At first glance, the images appear to be single, oversized black and white portraits of John F. Kennedy and his wife, Jacqueline Bouvier Kennedy. Upon closer examination, the magic of artist Alex Guefeng Cao is revealed as thousands and thousands of smaller images that make up each portrait become visible. Cao, a New York-based artist known for his large-scale portraits of famous figures, donated the two 9×6′ portraits of President and Mrs. Kennedy to the Museum. Called photomosaics, each pixel within the portrait is a much smaller picture of another figure – someone important to or associated with the main figure. The portrait of President Kennedy, titled JFK vs. Jackie, 2010, is made up of 50,000 smaller portraits of Jacqueline Kennedy. Jackie vs JFK II, 2010 likewise creates Mrs. Kennedy through 50,000 tiny portraits of her husband.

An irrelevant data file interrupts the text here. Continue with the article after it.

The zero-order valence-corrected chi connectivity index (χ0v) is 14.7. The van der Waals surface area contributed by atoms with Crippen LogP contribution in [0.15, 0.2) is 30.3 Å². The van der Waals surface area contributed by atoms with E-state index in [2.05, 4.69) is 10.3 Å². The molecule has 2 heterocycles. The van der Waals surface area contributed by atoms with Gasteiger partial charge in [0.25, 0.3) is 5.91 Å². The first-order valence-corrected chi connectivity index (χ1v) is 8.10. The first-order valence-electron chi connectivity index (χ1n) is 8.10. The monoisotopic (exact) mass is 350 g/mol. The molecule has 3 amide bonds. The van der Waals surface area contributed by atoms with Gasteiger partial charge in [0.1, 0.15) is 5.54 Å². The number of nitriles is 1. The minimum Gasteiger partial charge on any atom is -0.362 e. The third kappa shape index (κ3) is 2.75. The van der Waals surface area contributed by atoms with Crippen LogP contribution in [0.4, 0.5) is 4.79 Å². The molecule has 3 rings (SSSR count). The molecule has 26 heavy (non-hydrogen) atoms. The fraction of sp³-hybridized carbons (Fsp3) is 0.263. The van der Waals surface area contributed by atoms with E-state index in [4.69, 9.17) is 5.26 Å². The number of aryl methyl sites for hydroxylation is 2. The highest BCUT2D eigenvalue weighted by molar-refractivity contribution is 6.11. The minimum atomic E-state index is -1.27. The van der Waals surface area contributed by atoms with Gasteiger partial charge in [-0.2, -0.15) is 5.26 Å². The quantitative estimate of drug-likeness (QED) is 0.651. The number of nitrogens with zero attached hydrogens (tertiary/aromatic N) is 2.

Cao says the titles of the pieces don’t imply that the subjects are adversaries, but rather indicate a relationship. In the artist’s words, the pixels and the portrait within one piece speak to each other, using the biography of one person to create a dialogue with the historic background of another. Both photomosaics contain intriguing surprises, as well. The portrait of President Kennedy includes five pixels of different images among the 50,000, representing important figures and dates in the President’s life. Mrs. Kennedy’s portrait has three different images, also representing important figures and dates in her life.


Alex Guofeng Cao
Born in China and educated in the United States, Cao started his career in commercial photography. His current work is influenced by a longtime interest in history, as well as the pop art movement. His works use some of the most recognizable faces of the 20th century such as Abraham Lincoln, Andy Warhol, Marilyn Monroe and Gandh.